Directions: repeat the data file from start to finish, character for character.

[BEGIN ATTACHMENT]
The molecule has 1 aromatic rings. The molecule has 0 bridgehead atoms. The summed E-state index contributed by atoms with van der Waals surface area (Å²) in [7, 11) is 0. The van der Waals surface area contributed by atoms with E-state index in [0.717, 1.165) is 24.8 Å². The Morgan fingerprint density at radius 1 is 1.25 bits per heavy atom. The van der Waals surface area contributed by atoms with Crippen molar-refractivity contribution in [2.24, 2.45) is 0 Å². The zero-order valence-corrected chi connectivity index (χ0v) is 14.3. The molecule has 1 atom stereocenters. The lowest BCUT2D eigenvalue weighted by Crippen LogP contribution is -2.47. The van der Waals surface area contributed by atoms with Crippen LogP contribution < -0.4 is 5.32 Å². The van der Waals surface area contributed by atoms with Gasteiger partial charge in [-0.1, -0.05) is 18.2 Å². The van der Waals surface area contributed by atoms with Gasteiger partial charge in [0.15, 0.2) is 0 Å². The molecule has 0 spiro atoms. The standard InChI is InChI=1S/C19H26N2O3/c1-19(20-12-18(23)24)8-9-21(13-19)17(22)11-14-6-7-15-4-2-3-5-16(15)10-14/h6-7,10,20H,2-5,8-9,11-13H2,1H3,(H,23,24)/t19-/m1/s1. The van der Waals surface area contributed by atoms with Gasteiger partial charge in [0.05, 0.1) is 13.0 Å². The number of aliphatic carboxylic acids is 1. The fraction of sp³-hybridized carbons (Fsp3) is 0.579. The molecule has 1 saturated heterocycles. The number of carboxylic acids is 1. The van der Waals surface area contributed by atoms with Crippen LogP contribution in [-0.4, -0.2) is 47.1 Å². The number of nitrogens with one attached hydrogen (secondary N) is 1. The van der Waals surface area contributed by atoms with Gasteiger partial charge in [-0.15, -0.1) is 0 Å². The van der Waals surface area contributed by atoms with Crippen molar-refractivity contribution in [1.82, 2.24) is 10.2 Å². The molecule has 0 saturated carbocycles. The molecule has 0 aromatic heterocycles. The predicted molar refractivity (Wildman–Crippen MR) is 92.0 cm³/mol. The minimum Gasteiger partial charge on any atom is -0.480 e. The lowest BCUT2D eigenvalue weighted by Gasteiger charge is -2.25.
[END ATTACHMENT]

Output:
The molecule has 1 aromatic rings. The molecule has 0 bridgehead atoms. The summed E-state index contributed by atoms with van der Waals surface area (Å²) in [7, 11) is 0. The van der Waals surface area contributed by atoms with E-state index in [0.717, 1.165) is 24.8 Å². The Morgan fingerprint density at radius 1 is 1.25 bits per heavy atom. The van der Waals surface area contributed by atoms with Crippen molar-refractivity contribution in [2.24, 2.45) is 0 Å². The zero-order valence-corrected chi connectivity index (χ0v) is 14.3. The molecule has 1 atom stereocenters. The lowest BCUT2D eigenvalue weighted by Crippen LogP contribution is -2.47. The van der Waals surface area contributed by atoms with Crippen LogP contribution < -0.4 is 5.32 Å². The van der Waals surface area contributed by atoms with Gasteiger partial charge in [-0.1, -0.05) is 18.2 Å². The van der Waals surface area contributed by atoms with Gasteiger partial charge in [0.15, 0.2) is 0 Å². The molecule has 0 spiro atoms. The standard InChI is InChI=1S/C19H26N2O3/c1-19(20-12-18(23)24)8-9-21(13-19)17(22)11-14-6-7-15-4-2-3-5-16(15)10-14/h6-7,10,20H,2-5,8-9,11-13H2,1H3,(H,23,24)/t19-/m1/s1. The van der Waals surface area contributed by atoms with Gasteiger partial charge in [0.05, 0.1) is 13.0 Å². The number of aliphatic carboxylic acids is 1. The fraction of sp³-hybridized carbons (Fsp3) is 0.579. The molecule has 1 saturated heterocycles. The number of carboxylic acids is 1. The van der Waals surface area contributed by atoms with Crippen LogP contribution in [-0.4, -0.2) is 47.1 Å². The number of nitrogens with one attached hydrogen (secondary N) is 1. The van der Waals surface area contributed by atoms with Gasteiger partial charge in [-0.15, -0.1) is 0 Å². The van der Waals surface area contributed by atoms with Crippen molar-refractivity contribution in [1.82, 2.24) is 10.2 Å². The molecule has 0 saturated carbocycles. The molecule has 0 aromatic heterocycles. The predicted molar refractivity (Wildman–Crippen MR) is 92.0 cm³/mol. The minimum Gasteiger partial charge on any atom is -0.480 e. The lowest BCUT2D eigenvalue weighted by Gasteiger charge is -2.25.